© Thieme Medical Publishers
Romergryko Geocadin and Matthew Koenig
29 December 2008 (online)
The Guest Editors of this issue of Seminars in Neurology on the Neurological Consultation in the Intensive Care Unit are Romer Geocadin, M.D. and Matt Koenig, M.D. Dr. Geocadin is Associate Professor of Neurology, Neurological Surgery and Anesthesiology-Critical Care Medicine in the Johns Hopkins University School of Medicine. He is the Director of the Neurosciences Critical Care Unit at the Johns Hopkins Bayview Medical Center and Associate Director of the Neurosciences Critical Care Division, Johns Hopkins Medical Institutions. Dr. Koenig is Assistant Professor of Neurology, Neurosurgery, and Anesthesiology-Critical Care Medicine in the Johns Hopkins University School of Medicine.
This is Dr. Geocadin's second issue of Seminars in Neurology as Guest Editor. He previously put together the outstanding issue on Hypoxic-Ischemic Encephalopathy in September 2006.
Dr. Geocadin earned a Bachelor of Science degree at the University of the Philippines and a Doctor of Medicine at the University of East-Ramon Magsaysay Memorial Medical Center College of Medicine. He trained in Neurology at the New York University Medical Center and did a Clinical and Research Fellowship in Neurosciences Critical Care at Johns Hopkins University School of Medicine.
Dr. Koenig earned a Bachelor of Arts degree at Earlham College and a Doctor of Medicine at the University of Maryland. He trained in Neurology at Johns Hopkins and did a Neurocritical Care Fellowship at Johns Hopkins.
In addition to the issue on Hypoxic-Ischemic Encephalopathy, Dr. Geocadin has been the Guest Editor of an issue of Neurologic Clinics of North America on Brain Injury and Cardiac Arrest and an issue of Neurologic Clinics of North America on Neurologic Critical Care. He has also been a Guest Editor of Critical Care Clinics of North America on Neurologic Critical Care and a Guest Editor of an issue of Emergency Medicine Clinics of North America on Neurological Emergencies. We are delighted that he has joined the Editorial Board of Seminars in Neurology. Dr. Geocadin has provided an extensive amount of scholarly work on the pathophysiology and management of global cerebral ischemia and neurological prognostication following cardiac arrest. He has done considerable work on the neuroanatomy and physiology of intracranial pressure. He has had research funding for cortical brain injury monitoring via quantitative EEG analysis and evoked potential monitoring, as well as hypothermic neuroprotection after cardiac arrest. His current research interests also include the basic mechanisms of ischemic brain injury and he is working on a novel clinical monitor for ischemic brain injury and recovery and a clinical monitor related to acute intracranial mass lesions. He and Dr. Koenig have collaborated on several occasions on topics such as the safety of induced hypertension therapy in acute ischemic stroke patients, quantitative EEG and neurological recovery with therapeutic hypothermia after asphyxial cardiac arrest in an experimental model, therapeutic hypothermia and related neuroprotective strategies for brain injury after cardiac arrest and improving neurological outcomes postcardiac arrest. Their most recent article was published in the journal Neurology on the medical reversal of transtentorial herniation.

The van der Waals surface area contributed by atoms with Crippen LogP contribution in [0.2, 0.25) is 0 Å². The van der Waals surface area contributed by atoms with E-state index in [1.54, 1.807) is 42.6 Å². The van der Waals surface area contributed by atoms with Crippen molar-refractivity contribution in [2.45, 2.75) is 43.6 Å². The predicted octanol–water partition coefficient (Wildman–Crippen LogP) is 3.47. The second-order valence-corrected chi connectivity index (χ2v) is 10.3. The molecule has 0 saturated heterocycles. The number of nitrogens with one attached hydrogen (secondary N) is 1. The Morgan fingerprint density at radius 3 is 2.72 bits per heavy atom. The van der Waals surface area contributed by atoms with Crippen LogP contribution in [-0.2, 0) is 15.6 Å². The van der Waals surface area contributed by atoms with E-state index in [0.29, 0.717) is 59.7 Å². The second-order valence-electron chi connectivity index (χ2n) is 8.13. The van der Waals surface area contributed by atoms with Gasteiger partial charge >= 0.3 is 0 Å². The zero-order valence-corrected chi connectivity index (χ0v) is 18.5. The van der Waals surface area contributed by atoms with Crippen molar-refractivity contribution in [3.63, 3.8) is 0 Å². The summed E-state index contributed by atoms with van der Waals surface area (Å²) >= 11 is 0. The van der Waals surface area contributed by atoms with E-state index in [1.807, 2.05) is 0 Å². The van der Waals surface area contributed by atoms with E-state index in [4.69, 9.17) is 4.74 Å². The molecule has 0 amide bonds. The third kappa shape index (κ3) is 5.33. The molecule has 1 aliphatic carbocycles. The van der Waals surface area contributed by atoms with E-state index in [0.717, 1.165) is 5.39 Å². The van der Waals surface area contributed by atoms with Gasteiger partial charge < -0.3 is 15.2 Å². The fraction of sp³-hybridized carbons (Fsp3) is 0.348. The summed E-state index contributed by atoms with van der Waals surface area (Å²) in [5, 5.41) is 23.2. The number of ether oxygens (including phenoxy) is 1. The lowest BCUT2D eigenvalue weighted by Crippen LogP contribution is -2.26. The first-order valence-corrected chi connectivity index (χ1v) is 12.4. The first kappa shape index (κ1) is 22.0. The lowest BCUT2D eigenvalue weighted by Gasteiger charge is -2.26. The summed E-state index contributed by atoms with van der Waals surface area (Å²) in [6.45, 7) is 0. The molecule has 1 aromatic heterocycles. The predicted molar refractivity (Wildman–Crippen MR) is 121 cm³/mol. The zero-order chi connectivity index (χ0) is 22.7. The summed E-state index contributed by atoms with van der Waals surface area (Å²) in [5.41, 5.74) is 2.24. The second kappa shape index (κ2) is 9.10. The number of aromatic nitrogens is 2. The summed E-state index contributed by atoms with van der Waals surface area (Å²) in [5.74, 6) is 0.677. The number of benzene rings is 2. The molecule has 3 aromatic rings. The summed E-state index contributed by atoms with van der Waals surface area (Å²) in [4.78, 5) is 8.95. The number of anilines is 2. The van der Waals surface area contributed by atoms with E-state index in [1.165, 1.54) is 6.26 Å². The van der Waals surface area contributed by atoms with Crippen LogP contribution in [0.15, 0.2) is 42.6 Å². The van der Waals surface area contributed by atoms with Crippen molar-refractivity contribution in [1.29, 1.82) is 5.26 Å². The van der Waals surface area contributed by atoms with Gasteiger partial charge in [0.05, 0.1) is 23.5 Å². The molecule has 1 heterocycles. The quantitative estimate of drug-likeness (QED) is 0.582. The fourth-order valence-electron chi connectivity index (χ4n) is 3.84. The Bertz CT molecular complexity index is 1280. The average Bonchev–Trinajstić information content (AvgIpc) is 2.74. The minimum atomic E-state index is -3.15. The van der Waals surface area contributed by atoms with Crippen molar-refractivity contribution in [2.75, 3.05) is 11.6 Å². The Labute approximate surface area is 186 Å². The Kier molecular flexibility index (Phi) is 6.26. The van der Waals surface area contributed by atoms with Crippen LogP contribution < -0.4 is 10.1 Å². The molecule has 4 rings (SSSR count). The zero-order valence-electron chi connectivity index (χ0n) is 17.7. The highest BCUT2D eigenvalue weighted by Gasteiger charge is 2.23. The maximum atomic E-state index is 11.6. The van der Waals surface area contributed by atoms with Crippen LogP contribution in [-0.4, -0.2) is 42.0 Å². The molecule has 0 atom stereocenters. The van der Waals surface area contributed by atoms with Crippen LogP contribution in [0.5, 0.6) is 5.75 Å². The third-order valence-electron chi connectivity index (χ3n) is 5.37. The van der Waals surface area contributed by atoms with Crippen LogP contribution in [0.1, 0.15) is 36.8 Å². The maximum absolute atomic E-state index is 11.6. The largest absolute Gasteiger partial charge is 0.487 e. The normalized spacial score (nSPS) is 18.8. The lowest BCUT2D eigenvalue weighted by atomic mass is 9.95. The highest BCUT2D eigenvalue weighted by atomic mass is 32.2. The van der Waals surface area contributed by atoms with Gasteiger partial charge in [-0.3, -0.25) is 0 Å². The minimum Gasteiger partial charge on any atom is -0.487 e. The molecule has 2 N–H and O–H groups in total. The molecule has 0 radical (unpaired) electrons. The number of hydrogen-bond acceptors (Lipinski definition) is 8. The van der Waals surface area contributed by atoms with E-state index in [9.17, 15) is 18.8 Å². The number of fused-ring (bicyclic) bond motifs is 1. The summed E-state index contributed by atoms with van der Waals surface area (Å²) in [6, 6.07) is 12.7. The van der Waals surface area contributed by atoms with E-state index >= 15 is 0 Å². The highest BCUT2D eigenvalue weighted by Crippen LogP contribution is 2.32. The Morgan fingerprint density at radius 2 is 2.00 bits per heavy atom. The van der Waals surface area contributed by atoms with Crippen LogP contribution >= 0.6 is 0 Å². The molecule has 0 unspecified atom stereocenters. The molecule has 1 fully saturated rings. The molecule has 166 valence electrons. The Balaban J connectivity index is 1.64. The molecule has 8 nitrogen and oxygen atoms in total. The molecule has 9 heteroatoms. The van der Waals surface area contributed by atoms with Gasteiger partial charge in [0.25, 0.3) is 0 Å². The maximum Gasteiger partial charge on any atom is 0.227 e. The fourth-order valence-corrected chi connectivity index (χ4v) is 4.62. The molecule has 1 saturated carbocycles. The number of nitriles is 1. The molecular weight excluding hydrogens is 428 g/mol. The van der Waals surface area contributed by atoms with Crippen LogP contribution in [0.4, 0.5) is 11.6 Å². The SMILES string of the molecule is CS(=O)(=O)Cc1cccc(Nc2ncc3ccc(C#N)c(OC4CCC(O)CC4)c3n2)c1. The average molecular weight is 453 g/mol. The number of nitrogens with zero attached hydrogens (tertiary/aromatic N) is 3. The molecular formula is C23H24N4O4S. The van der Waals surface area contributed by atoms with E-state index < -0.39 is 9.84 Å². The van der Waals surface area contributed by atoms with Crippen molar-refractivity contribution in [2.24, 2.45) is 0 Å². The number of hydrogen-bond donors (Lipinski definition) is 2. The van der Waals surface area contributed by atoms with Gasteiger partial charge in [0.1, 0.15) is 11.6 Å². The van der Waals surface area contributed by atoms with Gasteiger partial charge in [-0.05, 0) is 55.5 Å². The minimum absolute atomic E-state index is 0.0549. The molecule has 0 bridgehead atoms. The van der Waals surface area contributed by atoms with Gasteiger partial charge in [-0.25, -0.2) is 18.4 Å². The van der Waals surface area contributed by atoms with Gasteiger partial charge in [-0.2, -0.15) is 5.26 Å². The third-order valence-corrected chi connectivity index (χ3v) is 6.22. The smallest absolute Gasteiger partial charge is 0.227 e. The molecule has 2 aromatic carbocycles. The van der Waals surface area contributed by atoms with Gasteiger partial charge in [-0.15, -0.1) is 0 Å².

Dr. Koenig has a very impressive resume for someone who is only a few months out of Fellowship. He has written seven book chapters that are either published or in press and presented 23 abstracts. His poster presentation at the 2007 Annual Meeting of the American Academy of Neurology was selected for the Conference Highlights section and his platform presentation at the 2007 American Heart Association Scientific Sessions was selected for the Junior Investigator Award.
The contributors to this issue have provided us with their tremendous clinical expertise on the neurological consultation in the ICU. We are terribly grateful to all of the contributors and to Drs. Geocadin and Koenig for this issue of Seminars in Neurology.